Before taking a Distributed Computing course at school, I had written for various program environments:
- a script that trains a neural network to recognize whether an English sentence is grammatical
- an iOS app that involves a fair bit of multi-threading
- a command line interpreter that forks and runs commands as background processes
- the Raft distributed consensus protocol inside a professor’s multi-threaded distributed system simulator
- some asynchronous features for a simplified database system where threads
communicate solely via Java’s
PipedInputStreamsinstead of using shared variables
Perhaps you are familiar with these situations, and like me thought they might be “distributed”. Reality check: they’re not. Similarly, in a distributed system, one has multiple “threads” processing data at once. However, these “threads” may be each on different machines; this adds some complexity. None of the situations outlined above have the sort of issues one can expect fairly regularly when talking amongst machines.
Different machines don’t share
- heap space
- clock time (i.e. at any moment each machine’s “watch” reads a different time)
- clock tick speed (i.e. clock time’s “drift” apart from one another)
- stable storage
They can’t differentiate between friends in any of the following states
- became slow
- the network literally broke down between the two
- the network become slow between the two
This is because all they know is “I’ve sent my buddy a message and have yet to hear back.”
If you told me all this, my response might be:
Why not just run your program under the expectation things will work, and hope for the best?
The answer (as far as I can guess) is several fold:
- “If you are the company who has figured out a better answer than ‘hoping for the best,’ people will pay you for access to your software” — Adam Smith
- Your Users will be very pissed if their stuff seems to randomly
disappear; even if it only happens to a few of them every once in a while.
- This becomes especially likely if you have a lot of users with a lot of data
- You’re going to have to be super-over-cautious about not losing important data. It would be great to speed things up in such a way that you’re still not losing any important data, but also not wasting time being overly cautious.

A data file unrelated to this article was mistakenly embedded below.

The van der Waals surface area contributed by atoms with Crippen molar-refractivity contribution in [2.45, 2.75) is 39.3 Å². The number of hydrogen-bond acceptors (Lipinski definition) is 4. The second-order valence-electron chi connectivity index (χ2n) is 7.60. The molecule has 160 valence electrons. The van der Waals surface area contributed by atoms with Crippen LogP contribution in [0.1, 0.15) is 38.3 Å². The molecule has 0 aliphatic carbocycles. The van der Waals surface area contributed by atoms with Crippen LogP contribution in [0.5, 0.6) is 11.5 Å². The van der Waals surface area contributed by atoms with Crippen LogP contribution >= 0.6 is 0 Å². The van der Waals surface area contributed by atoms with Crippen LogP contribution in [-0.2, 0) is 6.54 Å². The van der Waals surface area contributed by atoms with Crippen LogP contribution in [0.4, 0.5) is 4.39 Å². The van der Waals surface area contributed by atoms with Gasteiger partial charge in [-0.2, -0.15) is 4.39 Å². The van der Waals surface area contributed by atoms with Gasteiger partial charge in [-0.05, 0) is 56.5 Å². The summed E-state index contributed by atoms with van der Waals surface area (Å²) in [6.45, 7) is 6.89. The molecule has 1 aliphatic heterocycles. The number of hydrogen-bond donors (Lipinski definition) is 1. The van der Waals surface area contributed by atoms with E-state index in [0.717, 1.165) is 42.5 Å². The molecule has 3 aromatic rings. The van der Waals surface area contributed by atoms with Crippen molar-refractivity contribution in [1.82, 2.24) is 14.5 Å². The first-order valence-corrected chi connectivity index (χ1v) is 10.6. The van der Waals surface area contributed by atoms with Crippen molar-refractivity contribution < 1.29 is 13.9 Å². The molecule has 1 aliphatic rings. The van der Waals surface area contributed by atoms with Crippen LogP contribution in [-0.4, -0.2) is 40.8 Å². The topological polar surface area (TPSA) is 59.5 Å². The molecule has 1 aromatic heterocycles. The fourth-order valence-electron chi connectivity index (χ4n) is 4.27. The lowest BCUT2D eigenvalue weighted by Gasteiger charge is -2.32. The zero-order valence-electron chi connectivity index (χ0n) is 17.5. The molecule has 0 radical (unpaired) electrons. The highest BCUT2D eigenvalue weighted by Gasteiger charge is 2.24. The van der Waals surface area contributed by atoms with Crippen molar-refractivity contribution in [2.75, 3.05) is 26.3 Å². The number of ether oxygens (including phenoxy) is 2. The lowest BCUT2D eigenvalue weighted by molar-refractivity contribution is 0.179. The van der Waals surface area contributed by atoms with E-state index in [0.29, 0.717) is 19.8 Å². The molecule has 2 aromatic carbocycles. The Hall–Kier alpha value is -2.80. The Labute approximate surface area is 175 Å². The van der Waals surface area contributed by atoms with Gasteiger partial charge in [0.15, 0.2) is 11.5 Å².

For the research community, the method they have derived for coming up with better solutions than the never-failing “hope for the best,” is formalism. By giving ideas with a lot of moving parts names, they simplify the task of using the human brain to derive solutions. The most important formalism is the asynchronous model.
The Setting: Asynchronous Message-Passing and Assumptions
In an asynchronous system (as opposed to a synchronous one), a few properties of the system are explicitly assumed. The basic assumptions are listed above under the names “Different machines don’t share” and “They can’t differentiate between when each another machine has done any of the following”.
However, in an effort to always find the simplest solution under the smallest set of assumptions possible, different authors use variations on the above assumptions. Commonly they will say something like “channels are reliable”, by which they mean the network connection between any two nodes will always eventually transmit every message it is asked to. The word eventually is thrown around a lot, and it means there is some time before never when it will happen.
By adding additional assumptions (e.g. “packets sent between any pair of processes cannot be reordered en route”) simpler solutions can often be found. By removing assumptions, upper bounds can be established on the costs of solving certain problems.